How is that different than “stuff just happens”? I thought “fitness” was supposed to mean something. Something that wasn’t just “statistical stuff” happening.

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  21. Alan Fox: Try and marshal your thoughts and say something challenging.

    If not challenging enough for you, then you wouldn’t have a problem answering the questions asked rather than vacuous commenting on style. Yes?

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  22. Nonlin.org: Are you saying one e coli strain is to another e coli strain as an elephant is to a grasshopper?

    It’s all about sex. E. coli doesn’t do sex.

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  23. Nonlin.org: If not challenging enough for you, then you wouldn’t have a problem answering the questions asked rather than vacuous commenting on style. Yes?

    Yes, see above!

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  24. Nonlin.org: Of course, the intended meaning hasn’t changed one bit:

    A key point.
    You switched from talking about P(A|B) to talking about P(B|A), whilst still drawing conclusions about P(A|B), and you claim this is just an alteration in “grammar” — you claim your “intended meaning hasn’t changed one bit”.
    This demonstrates that you are guilty of assuming P(A|B) = P(B|A).
    Since you seem deeply unwilling to answer this question:

    Under what circumstances is P(A|B) ÷ P(B|A) = P(A) ÷ P(B) ?

    Hey, here’s an easier (and obviously on-point) question for you:

    Under what circumstances is P(A|B) = P(B|A)?

    You do not understand basic probability.

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  25. Alan Fox: It’s all about sex. E. coli doesn’t do sex.

    True that the biological concept of ‘species’ doesn’t work in E. coli, since they don’t do fusion and meiosis, but coli do conjugate on occasion.
    All sorts of HGT is possible, if rare.

    2+
    RumraketEntropy
  26. DNA_Jock: True that the biological concept of ‘species’ doesn’t work in E. coli, since they don’t do fusion and meiosis, but coli do conjugate on occasion.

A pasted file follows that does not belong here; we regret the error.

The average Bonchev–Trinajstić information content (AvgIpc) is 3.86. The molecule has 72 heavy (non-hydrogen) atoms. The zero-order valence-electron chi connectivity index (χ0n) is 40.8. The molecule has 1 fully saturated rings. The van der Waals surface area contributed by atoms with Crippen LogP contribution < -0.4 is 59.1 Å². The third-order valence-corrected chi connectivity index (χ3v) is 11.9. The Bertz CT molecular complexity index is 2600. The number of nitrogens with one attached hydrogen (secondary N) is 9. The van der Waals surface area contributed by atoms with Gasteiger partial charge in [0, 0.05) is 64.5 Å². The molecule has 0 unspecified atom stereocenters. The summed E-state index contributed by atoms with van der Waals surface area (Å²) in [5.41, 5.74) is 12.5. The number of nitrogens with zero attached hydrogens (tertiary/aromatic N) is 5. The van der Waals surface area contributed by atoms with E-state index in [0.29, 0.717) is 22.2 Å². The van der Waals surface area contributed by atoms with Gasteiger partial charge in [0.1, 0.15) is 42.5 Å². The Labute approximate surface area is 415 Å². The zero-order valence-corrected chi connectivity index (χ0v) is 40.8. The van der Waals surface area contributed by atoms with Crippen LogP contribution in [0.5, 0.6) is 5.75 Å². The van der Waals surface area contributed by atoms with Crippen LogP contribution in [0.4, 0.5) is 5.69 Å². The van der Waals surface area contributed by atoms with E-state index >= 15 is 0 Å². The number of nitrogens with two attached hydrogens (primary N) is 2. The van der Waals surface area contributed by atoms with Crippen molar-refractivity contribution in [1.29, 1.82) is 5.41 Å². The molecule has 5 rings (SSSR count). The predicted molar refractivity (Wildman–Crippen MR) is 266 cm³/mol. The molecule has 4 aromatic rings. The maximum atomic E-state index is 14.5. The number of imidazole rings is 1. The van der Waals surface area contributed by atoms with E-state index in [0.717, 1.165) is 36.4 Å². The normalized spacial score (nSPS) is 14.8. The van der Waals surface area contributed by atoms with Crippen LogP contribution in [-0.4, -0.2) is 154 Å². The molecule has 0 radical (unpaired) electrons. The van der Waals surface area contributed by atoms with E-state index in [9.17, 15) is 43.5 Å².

All sorts of HGT is possible, if rare.

    Lol. I’ve had enough….

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  27. DNA_Jock:
    Hey, here’s an easier (and obviously on-point) question for you:

    Under what circumstances is P(A|B) = P(B|A)?

    You do not understand basic probability.

    Man, it’s been a while since I did this stuff. But just puzzling it out, I’d say there are two circumstances: Either A and B are equally probable, or A and B are entirely independent.

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  28. Flint,
    Close.
    Equiprobable was the answer I was looking for.
    “Independent” doesn’t do it, unless they are also equiprobable, but you made me realize that there’s another way of getting there…
    “mutually ———“.
    But can nonlin even follow the conversation?

    1+
    Entropy
  29. Isn’t P(A|B) ÷ P(B|A) = P(A) ÷ P(B) always true?
    because

    P(A|B) ÷ P(B|A) = (P(A∩B) ÷ P(B)) ÷ (P(B∩A) ÷ P(A))

    and since P(A∩B) = P(B∩A)

    P(A) ÷ P(B)

    EDIT: unless P(A∩B) = 0, because that would lead to a 0÷0 indetermination
    So my guess is the answer would be, if A and B are mutually exclusive
    Damn, I’m rusty

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  30. Nonlin.org: Are you saying one e coli strain is to another e coli strain as an elephant is to a grasshopper?

    Up to 80% of the genome can vary between different isolates of E. coli, so yes, the genomic variation among E. coli strains is on par with that observed in animals.

    BTW, I can’t help but note that you failed to answer my question a second time. What is an “e coli” in your view? What groups microbes with this label?

    Nonlin.org: This is nuts. But sadly, expected just about now in the discussion.

    Less empty bluster, more facts and argumentation, please.